has been babysitting for me ever since I moved here five years ago.
She was basically my only sitter, since it was impossible to find
any other sitter who could compare. Sarah had a confidence and poise
that made it easy for her to be in charge. There was lots of time
left over for her to have a good time with the children—and
they did some amazing projects. I’d come home and find they’d
written books—once a hard-bound book of poetry—or made
monster cards, or produced a movie (we have Sarah as an actress on
film). They wrote comic strips, played Monopoly, made a cardboard
jungle for the Lego men. She always made my children feel like valuable
people that she wanted to spend time with.
me, Sarah was almost a co-parent. Since I’ve been single all
this time, she was one of the few people with whom I could discuss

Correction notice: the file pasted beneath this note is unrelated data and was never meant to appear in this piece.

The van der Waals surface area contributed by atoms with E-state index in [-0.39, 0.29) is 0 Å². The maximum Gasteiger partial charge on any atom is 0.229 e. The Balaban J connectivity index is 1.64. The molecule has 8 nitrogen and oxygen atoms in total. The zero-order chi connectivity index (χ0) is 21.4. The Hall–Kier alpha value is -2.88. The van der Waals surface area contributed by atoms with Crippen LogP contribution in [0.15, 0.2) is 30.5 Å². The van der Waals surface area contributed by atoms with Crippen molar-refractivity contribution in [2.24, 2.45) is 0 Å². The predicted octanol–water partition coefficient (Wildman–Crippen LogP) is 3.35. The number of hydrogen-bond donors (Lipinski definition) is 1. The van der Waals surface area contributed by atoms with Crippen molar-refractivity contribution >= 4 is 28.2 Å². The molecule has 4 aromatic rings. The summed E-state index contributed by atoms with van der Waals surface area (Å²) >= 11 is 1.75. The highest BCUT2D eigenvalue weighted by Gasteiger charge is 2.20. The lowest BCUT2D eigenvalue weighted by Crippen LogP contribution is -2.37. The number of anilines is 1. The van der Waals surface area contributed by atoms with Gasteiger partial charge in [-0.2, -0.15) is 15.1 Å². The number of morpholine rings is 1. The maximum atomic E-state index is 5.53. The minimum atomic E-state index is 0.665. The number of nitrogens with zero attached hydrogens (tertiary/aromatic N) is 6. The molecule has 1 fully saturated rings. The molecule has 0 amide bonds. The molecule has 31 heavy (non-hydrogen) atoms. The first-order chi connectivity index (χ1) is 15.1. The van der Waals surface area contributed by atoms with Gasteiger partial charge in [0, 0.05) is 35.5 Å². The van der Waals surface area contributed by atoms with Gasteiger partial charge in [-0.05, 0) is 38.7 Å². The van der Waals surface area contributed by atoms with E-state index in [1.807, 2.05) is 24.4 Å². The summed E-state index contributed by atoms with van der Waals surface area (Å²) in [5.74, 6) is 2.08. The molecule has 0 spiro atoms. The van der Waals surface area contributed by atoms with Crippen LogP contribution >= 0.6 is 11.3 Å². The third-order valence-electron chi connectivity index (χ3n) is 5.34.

my children—their traits, their development, what issues needed
work. I admired and respected her experience and skill in dealing
with children and teenagers. I heard her counseling runaways on the
phone a couple of times, and heard how her generous intelligence helped
the person on the other end of the line.
and still feel, lucky to have had Sarah spend so much time with me
and my children. Her time with us was a gift to our family. I of course
hoped that she’d continue to be there. Even with this tragic
loss, I appreciate so much what she gave to us over the past five
goes out to you in your loss of a daughter who was one of the brightest,
finest, kindest people I have been lucky to know. I thank you, as
her parents, for the person who provided so much fun, guidance, and
support to us. I hope she knew how much she meant to us.